The world’s largest optical/near-infrared telescope, the Extremely Large Telescope, under construction in Chile, will bring mysteries such as dark energy into focus.
The decay of the K-short to two muons is sensitive to contributions from yet-to-be discovered particles that are too heavy to be observed directly.
More than 13,000 European scientists have objected to changes in the representation of education and research in the European Commission.
In 1997, Juan Maldacena conjectured a deep relationship between gravity and quantum field theory.
FPGAs can now be programmed in C++ and Java, bringing machine learning and complex algorithms within the scope of trigger-level analysis.
The CMS collaboration recently used a dedicated set of high-rate “scouting” triggers to search for a narrow resonance decaying to a pair of muons.
CERN's Graeme Stewart tours six decades of computing milestones in high-energy physics and describes the immense challenges ahead in taming data from future experiments.
Malcom Longair has written a monumental account of the Cavendish Laboratory.
117 authors collaborated to write on diverse aspects of the ATLAS project.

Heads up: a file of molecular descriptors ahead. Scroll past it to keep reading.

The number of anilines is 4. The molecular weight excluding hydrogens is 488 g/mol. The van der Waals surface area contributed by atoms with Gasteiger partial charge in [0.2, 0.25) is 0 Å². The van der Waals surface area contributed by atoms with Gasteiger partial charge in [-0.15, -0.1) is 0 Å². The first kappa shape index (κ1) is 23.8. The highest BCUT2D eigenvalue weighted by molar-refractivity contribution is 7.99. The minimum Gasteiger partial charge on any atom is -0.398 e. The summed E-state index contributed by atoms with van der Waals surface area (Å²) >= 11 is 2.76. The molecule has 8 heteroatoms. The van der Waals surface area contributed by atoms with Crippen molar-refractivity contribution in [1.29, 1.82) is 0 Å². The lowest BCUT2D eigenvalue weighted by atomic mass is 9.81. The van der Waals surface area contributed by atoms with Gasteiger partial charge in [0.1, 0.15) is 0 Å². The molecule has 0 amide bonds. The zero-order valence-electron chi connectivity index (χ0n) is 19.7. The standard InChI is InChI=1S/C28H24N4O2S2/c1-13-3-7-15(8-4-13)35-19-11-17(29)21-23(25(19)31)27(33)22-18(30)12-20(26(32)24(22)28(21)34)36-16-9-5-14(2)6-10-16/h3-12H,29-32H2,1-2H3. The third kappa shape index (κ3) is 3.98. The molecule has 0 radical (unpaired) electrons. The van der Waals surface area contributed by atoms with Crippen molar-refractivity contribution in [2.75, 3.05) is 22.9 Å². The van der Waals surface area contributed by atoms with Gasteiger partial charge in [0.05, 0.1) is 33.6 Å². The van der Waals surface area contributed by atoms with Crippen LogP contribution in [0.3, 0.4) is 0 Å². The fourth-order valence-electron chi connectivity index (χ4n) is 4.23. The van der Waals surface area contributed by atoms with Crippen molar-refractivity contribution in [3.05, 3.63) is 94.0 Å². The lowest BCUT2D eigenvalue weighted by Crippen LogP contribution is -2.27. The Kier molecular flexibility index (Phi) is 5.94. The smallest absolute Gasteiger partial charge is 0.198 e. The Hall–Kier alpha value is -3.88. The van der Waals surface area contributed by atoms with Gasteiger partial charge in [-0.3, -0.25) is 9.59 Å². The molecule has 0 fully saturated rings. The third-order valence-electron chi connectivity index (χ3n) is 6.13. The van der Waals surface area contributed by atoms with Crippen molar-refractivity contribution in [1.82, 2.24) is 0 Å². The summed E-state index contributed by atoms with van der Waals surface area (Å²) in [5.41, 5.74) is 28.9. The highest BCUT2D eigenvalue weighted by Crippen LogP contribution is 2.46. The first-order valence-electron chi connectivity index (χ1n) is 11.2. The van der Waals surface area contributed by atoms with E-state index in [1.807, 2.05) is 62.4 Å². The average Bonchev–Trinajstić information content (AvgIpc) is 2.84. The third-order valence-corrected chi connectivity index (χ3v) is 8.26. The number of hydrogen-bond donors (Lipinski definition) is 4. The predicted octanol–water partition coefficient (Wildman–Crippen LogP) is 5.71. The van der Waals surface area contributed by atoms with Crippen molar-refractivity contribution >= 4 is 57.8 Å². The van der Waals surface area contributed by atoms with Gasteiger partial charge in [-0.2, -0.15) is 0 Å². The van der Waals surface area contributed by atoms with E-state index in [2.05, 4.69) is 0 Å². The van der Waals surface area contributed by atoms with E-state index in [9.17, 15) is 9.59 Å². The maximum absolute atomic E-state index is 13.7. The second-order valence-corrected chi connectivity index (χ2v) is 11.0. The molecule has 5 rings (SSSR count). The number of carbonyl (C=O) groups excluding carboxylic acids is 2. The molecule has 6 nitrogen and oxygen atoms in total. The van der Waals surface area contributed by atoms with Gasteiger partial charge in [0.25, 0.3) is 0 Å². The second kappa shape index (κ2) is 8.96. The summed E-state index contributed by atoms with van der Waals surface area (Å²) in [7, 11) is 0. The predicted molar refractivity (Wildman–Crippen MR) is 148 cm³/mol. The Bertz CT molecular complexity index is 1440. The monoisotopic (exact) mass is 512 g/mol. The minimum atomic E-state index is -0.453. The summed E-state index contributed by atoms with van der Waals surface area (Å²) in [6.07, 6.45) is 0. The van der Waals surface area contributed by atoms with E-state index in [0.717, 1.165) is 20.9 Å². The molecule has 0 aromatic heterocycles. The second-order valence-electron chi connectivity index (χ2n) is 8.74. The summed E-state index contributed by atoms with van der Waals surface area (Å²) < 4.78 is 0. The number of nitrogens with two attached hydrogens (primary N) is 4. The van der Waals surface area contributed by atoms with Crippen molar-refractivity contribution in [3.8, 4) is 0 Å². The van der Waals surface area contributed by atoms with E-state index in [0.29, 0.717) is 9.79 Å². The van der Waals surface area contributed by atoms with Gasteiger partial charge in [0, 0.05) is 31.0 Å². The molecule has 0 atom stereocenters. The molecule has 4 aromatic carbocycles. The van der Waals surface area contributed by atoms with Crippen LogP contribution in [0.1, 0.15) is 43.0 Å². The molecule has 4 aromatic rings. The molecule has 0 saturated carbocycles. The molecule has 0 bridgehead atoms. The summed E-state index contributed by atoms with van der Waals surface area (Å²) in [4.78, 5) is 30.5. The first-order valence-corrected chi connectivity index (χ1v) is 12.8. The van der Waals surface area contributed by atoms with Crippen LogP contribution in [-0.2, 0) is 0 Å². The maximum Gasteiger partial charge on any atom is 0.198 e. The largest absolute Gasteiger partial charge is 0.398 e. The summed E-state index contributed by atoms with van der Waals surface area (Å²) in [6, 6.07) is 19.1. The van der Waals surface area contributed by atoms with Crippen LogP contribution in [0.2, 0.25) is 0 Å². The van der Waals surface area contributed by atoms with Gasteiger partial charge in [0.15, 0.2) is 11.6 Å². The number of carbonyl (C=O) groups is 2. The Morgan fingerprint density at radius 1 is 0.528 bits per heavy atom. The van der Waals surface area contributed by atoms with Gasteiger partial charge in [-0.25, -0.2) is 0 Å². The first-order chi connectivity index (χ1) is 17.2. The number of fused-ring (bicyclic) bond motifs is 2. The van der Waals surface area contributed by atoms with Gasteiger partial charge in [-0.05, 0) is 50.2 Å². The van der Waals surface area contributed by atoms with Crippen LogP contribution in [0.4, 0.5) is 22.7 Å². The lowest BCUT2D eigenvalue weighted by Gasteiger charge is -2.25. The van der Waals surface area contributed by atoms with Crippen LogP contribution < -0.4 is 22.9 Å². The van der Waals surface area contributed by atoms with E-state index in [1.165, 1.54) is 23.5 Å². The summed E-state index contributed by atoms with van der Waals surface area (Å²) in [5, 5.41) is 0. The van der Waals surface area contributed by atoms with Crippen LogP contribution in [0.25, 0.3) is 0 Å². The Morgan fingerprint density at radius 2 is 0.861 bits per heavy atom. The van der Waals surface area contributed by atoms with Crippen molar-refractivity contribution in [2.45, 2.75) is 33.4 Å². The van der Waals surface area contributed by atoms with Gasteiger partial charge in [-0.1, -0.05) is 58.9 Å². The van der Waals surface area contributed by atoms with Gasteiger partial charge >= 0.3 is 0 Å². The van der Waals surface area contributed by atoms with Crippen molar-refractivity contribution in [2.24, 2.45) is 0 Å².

Michele Livan and Richard Wigmans have written an up-to-date introduction to both the fundamental physics and the technical parameters.
Karen Olsson's book tours the lives of Simone Weil and her brother, the noted mathematician André Weil
In the 1980s Otten used tritium decays to rebut a 30 eV measurement of the mass of the antineutrino, and initiated the KATRIN experiment.
A cross-party committee of the legislature of the Republic of Ireland last week unanimously recommended joining CERN.
Working at CERN’s Antiproton Decelerator, the international BASE team has set the first laboratory limits on the interaction between antimatter and dark-matter axions
Accelerator physicists in the US have proposed an alternative approach to the design of the proposed Future Circular electron-positron Collider using energy-recovery linacs.
Steinar Stapnes considers the past, present and future of CERN’s proposed Compact Linear Collider.
Tim Radford's new book is a celebration of the best in humanity, built around the successes of CERN, LIGO and most of all the Voyager mission, says James Gillies.